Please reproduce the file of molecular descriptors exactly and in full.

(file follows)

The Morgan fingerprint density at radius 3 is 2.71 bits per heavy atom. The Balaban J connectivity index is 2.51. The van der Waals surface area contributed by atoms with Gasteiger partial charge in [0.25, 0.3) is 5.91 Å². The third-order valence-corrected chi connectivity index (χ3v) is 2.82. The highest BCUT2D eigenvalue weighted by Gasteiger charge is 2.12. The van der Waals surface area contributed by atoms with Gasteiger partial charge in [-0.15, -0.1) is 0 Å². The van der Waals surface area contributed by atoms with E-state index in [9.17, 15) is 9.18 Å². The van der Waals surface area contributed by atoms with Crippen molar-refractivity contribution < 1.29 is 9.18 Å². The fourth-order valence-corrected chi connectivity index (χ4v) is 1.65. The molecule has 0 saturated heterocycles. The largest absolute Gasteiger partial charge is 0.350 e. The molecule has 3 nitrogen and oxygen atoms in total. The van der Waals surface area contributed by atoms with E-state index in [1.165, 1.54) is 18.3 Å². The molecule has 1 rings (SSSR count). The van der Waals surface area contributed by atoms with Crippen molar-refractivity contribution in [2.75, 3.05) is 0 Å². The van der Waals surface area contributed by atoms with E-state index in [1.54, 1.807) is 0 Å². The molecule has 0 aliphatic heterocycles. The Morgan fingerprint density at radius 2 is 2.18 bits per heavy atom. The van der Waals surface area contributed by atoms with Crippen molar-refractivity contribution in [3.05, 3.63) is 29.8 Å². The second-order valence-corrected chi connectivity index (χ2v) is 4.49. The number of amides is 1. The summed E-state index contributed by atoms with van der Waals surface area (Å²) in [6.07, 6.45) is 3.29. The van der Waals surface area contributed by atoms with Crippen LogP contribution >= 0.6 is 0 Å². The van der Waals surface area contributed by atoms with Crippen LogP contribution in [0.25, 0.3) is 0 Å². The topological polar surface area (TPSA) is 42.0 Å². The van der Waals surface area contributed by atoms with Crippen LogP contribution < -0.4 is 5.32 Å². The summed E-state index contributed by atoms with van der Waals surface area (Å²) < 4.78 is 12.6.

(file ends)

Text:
The Morgan fingerprint density at radius 3 is 2.71 bits per heavy atom. The Balaban J connectivity index is 2.51. The van der Waals surface area contributed by atoms with Gasteiger partial charge in [0.25, 0.3) is 5.91 Å². The third-order valence-corrected chi connectivity index (χ3v) is 2.82. The highest BCUT2D eigenvalue weighted by Gasteiger charge is 2.12. The van der Waals surface area contributed by atoms with Gasteiger partial charge in [-0.15, -0.1) is 0 Å². The van der Waals surface area contributed by atoms with E-state index in [9.17, 15) is 9.18 Å². The van der Waals surface area contributed by atoms with Crippen molar-refractivity contribution < 1.29 is 9.18 Å². The fourth-order valence-corrected chi connectivity index (χ4v) is 1.65. The molecule has 0 saturated heterocycles. The largest absolute Gasteiger partial charge is 0.350 e. The molecule has 3 nitrogen and oxygen atoms in total. The van der Waals surface area contributed by atoms with E-state index in [1.165, 1.54) is 18.3 Å². The molecule has 1 rings (SSSR count). The van der Waals surface area contributed by atoms with Crippen molar-refractivity contribution in [2.75, 3.05) is 0 Å². The van der Waals surface area contributed by atoms with E-state index in [1.54, 1.807) is 0 Å². The molecule has 0 aliphatic heterocycles. The Morgan fingerprint density at radius 2 is 2.18 bits per heavy atom. The van der Waals surface area contributed by atoms with Crippen molar-refractivity contribution in [3.05, 3.63) is 29.8 Å². The second-order valence-corrected chi connectivity index (χ2v) is 4.49. The number of amides is 1. The summed E-state index contributed by atoms with van der Waals surface area (Å²) in [6.07, 6.45) is 3.29. The van der Waals surface area contributed by atoms with Crippen LogP contribution >= 0.6 is 0 Å². The van der Waals surface area contributed by atoms with Crippen LogP contribution in [0.25, 0.3) is 0 Å². The topological polar surface area (TPSA) is 42.0 Å². The van der Waals surface area contributed by atoms with Crippen LogP contribution < -0.4 is 5.32 Å². The summed E-state index contributed by atoms with van der Waals surface area (Å²) < 4.78 is 12.6.